Grant Miller from the Manawatu Standard writes:
By now, it will be clear to Massey University vice-chancellor Jan Thomas that she has little support for her decision to stop former politician Don Brash from speaking on campus.
This would be OK if she made the right call. It should be obvious to Massey University’s governing body that she was badly astray. The question now is how it is going to restore its reputation as a credible university.
It is obvious that the VC will now back down. The Council needs to intervene. They are the governing body.
More than a mere public relations disaster, her disturbing decision and worrying decision-making rationale raises questions about her judgment and about the university’s values.
Does the university value a range of perspectives? To what extent are students free to think for themselves? Is the university in favour of robust debate?
The brand damage to Massey is massive. 40% of the population voted for Don Brash to be Prime Minister and Massey has banned him from speaking there. Do you think those people are going to want to have their kids go to Massey?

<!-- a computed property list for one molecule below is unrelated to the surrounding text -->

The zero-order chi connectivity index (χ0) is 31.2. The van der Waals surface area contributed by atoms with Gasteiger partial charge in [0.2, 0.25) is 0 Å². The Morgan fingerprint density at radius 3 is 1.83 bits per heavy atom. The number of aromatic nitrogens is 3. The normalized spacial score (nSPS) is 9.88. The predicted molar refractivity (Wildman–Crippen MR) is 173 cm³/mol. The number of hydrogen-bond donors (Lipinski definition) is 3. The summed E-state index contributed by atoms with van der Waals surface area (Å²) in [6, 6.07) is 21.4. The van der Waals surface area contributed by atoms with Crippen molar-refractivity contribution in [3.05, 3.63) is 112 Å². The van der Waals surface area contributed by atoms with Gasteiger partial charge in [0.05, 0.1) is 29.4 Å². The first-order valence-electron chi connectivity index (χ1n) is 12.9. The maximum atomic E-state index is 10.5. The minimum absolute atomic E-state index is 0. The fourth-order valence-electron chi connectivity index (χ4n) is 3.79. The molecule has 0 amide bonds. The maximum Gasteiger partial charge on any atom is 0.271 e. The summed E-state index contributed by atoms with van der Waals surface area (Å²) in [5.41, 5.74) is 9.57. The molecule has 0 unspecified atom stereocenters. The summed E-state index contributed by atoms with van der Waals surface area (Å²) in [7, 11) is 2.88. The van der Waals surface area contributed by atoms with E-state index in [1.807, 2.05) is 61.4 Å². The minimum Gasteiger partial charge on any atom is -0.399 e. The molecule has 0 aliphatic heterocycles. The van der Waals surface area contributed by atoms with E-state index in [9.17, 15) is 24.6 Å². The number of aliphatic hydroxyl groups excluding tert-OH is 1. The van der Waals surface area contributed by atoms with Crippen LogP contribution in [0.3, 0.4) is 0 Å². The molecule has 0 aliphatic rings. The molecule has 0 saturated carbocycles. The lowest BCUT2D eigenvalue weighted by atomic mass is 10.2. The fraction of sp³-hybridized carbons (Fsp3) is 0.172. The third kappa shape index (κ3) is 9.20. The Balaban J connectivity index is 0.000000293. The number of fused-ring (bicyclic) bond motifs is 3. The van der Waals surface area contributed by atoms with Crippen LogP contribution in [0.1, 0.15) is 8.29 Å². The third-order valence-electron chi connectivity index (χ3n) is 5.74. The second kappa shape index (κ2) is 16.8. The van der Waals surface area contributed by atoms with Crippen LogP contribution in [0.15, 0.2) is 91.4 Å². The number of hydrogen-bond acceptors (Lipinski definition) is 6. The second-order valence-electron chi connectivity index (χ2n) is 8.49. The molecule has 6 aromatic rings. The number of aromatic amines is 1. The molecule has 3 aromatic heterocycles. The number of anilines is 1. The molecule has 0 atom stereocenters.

Thomas ought to face tough questions from her council.
Was her decision to ban Brash mostly politically motivated? Was it an impulsive decision? What has she learned from the debacle? Why is she still the right person to lead the institution?
Some are calling for her to be sacked. I don’t want her sacked. I want the ban rescinded and for her to apologise to Don Brash.
Unwittingly, she has insulted her staff. Are they unable to cope with ideas different from their own?
If they are unable, they should not be university staff. Claiming someone’s views make you feel unsafe is just a way to close down views you disagree with.
Massey has taught some interesting lessons this week. It showed that some universities pretend to be interested in free speech, but are much more interested in creating a culture of conformity. It provided a valuable case study in how referring to “hate speech” is not often about hate and is instead increasingly about control-freakery.
I tend to regard the appropriate definition of hate speech is “speech I hate”.